This, Mr. President, is the problem with Dr. King’s nomination. Look closely at his record, especially, look closely at the three and a half years he spent as New York’s education commissioner, where he forced on an unwilling school system unpopular Common Core curriculum and standards, an inflexible testing regime, and a flawed teacher evaluation system.
All of this proves that Dr. King is the standard-bearer of No Child Left Behind. …
If confirmed, Dr. King would serve as the head of the Department of Education for ten months…. This might sound like an insignificant amount of time… but in reality, the next ten months are crucial…. Just a few months ago, Congress passed and President Obama signed the Every Student Succeeds Act (ESSA)…. And now, the Department of Education will begin implementing the ESSA, which will set the course of the Department for years to come….
One of the most serious flaws of the ESSA… [is that] this is a model that concentrates authority… in the hands of federal politicians and bureaucrats…. And there is no government official who is granted more discretion or more authority under the ESSA than the US secretary of education. The ESSA purports to reduce the federal government’s control over America’s classrooms [by prohibiting, for example] the US secretary from controlling state education plans….
But when you look at the fine print, you see that in most cases, these prohibitions of federal overreach contain no enforcement mechanisms, only vague, aspirational statements encouraging the Secretary to limit his own powers.
So, the question is… would Dr. King adhere to the spirit of ESSA, and voluntarily return decision making authority to parents, teachers, and local officials? There’s little reason to believe that he would.
Dr. King’s former boss and would-be predecessor, Arne Duncan, certainly had no qualms about violating similar prohibitions against federal overreach in No Child Left Behind, nor has he shied away from away from advertising the fact that ESSA would function much in the same way as No Child Left Behind.
In an interview with Politico, [Duncan] was asked, “How do you respond to the notion you’ve had your wings clipped on your way out the door?”
This was Duncan’s response: “Candidly, our lawyers are smarter than many of the folks who are working on this bill.” In other words, Congress can write whatever bill it wants, and the administration’s lawyers will figure out a way to implement it according to the preferences of the Cabinet secretaries and their armies of bureaucrats.
This is certainly a brazen admission of bureaucratic arrogance by former Secretary Duncan, but it is exactly in line with the way that Dr. King approached his job as education commissioner of New York just a few years ago.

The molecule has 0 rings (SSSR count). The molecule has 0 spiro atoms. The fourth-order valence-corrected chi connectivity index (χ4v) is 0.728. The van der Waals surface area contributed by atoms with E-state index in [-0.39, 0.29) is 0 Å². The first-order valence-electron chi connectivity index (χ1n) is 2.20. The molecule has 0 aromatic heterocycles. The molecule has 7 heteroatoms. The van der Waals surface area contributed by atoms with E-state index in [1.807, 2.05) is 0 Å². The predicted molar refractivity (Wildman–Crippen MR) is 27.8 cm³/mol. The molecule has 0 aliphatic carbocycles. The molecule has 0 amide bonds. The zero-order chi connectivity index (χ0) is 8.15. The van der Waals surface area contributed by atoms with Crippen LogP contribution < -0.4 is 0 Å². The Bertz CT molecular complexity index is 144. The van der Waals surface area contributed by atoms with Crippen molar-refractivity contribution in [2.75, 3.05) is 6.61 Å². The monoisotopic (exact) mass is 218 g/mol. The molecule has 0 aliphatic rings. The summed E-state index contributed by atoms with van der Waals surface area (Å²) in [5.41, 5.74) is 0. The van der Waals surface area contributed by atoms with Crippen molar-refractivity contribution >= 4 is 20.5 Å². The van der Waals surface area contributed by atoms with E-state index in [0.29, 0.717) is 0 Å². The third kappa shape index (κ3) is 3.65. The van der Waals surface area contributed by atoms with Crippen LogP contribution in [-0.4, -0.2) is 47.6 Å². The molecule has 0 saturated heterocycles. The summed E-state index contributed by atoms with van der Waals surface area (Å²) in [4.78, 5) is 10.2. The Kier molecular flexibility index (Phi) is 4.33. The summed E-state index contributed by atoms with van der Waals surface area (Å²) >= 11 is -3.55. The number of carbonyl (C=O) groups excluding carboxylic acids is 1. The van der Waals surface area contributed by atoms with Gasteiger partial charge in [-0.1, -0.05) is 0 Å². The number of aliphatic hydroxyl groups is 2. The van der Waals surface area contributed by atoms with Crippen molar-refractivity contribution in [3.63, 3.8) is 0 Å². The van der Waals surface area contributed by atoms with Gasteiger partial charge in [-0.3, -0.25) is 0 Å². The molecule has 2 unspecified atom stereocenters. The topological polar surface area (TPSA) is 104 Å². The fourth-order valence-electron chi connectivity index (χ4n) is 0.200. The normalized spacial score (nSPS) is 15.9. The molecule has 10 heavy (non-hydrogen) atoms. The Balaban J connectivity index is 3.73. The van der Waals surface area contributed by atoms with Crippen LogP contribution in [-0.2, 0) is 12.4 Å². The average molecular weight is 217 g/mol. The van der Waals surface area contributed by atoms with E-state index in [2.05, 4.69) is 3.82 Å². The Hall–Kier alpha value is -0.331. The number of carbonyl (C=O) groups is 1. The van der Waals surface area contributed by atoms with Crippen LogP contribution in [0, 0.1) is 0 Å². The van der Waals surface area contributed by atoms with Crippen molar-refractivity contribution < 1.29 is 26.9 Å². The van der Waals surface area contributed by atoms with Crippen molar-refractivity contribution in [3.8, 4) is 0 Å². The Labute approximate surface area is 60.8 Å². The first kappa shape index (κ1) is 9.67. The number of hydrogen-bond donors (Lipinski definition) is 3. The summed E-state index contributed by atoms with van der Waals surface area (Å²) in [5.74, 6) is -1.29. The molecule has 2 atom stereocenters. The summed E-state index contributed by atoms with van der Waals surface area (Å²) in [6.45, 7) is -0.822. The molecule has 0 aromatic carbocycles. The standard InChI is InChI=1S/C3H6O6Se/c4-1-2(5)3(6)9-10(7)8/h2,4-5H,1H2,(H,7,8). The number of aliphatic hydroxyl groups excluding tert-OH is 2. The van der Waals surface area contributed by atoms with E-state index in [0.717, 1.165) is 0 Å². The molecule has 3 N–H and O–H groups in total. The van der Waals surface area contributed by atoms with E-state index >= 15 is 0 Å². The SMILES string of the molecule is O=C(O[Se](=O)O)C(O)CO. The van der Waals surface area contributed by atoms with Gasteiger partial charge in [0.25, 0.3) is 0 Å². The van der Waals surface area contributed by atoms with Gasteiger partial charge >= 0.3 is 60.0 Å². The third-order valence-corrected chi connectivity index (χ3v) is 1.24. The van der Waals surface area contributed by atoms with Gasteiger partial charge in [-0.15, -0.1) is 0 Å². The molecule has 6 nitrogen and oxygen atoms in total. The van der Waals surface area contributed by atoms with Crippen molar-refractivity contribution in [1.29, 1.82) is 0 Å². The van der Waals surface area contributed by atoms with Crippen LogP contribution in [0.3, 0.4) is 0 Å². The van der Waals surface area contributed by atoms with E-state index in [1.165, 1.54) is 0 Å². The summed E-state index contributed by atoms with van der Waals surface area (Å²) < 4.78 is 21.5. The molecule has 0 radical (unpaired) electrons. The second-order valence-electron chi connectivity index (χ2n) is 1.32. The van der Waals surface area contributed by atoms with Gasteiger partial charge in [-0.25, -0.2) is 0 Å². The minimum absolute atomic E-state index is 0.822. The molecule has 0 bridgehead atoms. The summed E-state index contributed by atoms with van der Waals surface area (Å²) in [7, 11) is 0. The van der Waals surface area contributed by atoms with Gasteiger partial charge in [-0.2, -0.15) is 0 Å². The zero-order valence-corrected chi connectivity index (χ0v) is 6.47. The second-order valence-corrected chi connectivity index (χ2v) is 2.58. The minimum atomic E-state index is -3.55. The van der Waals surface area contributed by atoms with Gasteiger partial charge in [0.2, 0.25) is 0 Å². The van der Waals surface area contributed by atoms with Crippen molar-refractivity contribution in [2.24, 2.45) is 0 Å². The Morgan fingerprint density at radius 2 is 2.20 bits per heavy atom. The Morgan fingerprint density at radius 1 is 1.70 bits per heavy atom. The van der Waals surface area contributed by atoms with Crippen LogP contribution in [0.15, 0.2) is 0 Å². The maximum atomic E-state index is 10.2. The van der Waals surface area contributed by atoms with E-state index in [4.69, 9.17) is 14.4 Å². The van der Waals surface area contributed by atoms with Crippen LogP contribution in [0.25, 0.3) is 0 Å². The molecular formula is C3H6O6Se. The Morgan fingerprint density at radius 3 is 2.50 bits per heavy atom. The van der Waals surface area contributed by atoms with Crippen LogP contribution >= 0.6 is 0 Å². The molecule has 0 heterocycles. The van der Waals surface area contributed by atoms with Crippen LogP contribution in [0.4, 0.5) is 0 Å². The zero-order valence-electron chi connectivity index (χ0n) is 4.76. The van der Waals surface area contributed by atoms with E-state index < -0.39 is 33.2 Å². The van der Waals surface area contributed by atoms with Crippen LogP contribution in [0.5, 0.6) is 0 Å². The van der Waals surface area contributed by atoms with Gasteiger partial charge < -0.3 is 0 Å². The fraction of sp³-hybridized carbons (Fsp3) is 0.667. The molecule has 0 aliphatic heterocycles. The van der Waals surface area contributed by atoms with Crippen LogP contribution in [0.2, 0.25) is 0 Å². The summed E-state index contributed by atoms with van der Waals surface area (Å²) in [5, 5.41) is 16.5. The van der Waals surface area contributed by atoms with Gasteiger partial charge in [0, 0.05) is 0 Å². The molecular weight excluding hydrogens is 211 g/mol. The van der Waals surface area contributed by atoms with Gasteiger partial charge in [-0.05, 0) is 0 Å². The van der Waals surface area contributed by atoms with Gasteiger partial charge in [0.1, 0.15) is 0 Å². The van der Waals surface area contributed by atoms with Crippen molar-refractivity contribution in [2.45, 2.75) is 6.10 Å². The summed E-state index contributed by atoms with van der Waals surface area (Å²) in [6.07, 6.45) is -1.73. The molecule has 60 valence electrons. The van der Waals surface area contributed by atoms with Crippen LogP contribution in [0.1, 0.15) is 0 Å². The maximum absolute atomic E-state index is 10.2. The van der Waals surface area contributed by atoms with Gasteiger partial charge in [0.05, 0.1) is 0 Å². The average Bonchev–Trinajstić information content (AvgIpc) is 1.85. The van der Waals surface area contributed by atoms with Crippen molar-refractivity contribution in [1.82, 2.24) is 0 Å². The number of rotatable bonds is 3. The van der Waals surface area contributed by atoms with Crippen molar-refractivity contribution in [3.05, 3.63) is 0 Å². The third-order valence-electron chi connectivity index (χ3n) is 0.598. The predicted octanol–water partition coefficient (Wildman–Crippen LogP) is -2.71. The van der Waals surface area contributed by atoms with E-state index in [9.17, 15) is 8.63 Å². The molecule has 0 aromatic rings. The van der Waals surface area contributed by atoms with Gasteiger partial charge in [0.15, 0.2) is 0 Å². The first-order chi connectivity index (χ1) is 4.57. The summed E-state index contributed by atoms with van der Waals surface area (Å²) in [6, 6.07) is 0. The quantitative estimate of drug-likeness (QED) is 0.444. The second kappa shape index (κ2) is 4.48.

As Rankin and Lee note, there are weighty reasons to believe King will try to exert his will over state plans for ESSA Title I.
Still, Sen. Lamar Alexander (R-TN) believes the Senate will be able to hold King accountable. King will be in office for the final standardized testing season under the defunct NCLB waivers– and he will be in office as states compose their first state plans as the means of applying for Title I funds under ESSA.
Alexander’s concern is not for the pressure King might put on states for high opt out numbers as April 2016 testing rolls around; it is for the implementation of ESSA– notably that states are not bullied by King into shaping Title I-related state accountability plans into King’s preference. Nevertheless, I find it difficult to sympathize with Alexander, who insists that in ESSA, NCLB is “fixed,” even as ESSA attempts to effectively stifle any local and state power over opting out of federally imposed, Title I testing.
In that case, King and Alexander would likely be two test-score-centered peas in a forget-opting-out pod.
And there is also ESSA’s Title IV and its unbridled enthusiasm for under-regulated charter expansion– just as under-regulated as it was in NCLB. In the case of ESSA spending on charters, King is Alexander’s man. After all, it was under King’s watch that amazing fraud, Ted J. Morris, Jr., was approved to open a NY charter school (see here, also). Neither former NY Regents Chancellor Merryl Tisch nor King took the time to investigate Morris’ fraud (which was easily detected using Google); as such, King in charge of doling out Title IV charter dough is on par with USDOE admitting that it did not thoroughly review Ohio’s fraudulent and nationally-embarrassing charter situation before awarding Ohio up to $71 million as Duncan was preparing to exit USDOE.
All of this is to note that King has the makings of another Duncan, and on some points (e.g., ESSA Title I state plans), Alexander will want to use the Senate to rein King in. However, on other points (e.g., reckless charter spending; pressuring states to deliver on that 95 percent of test takers), King and Alexander will get on just fine.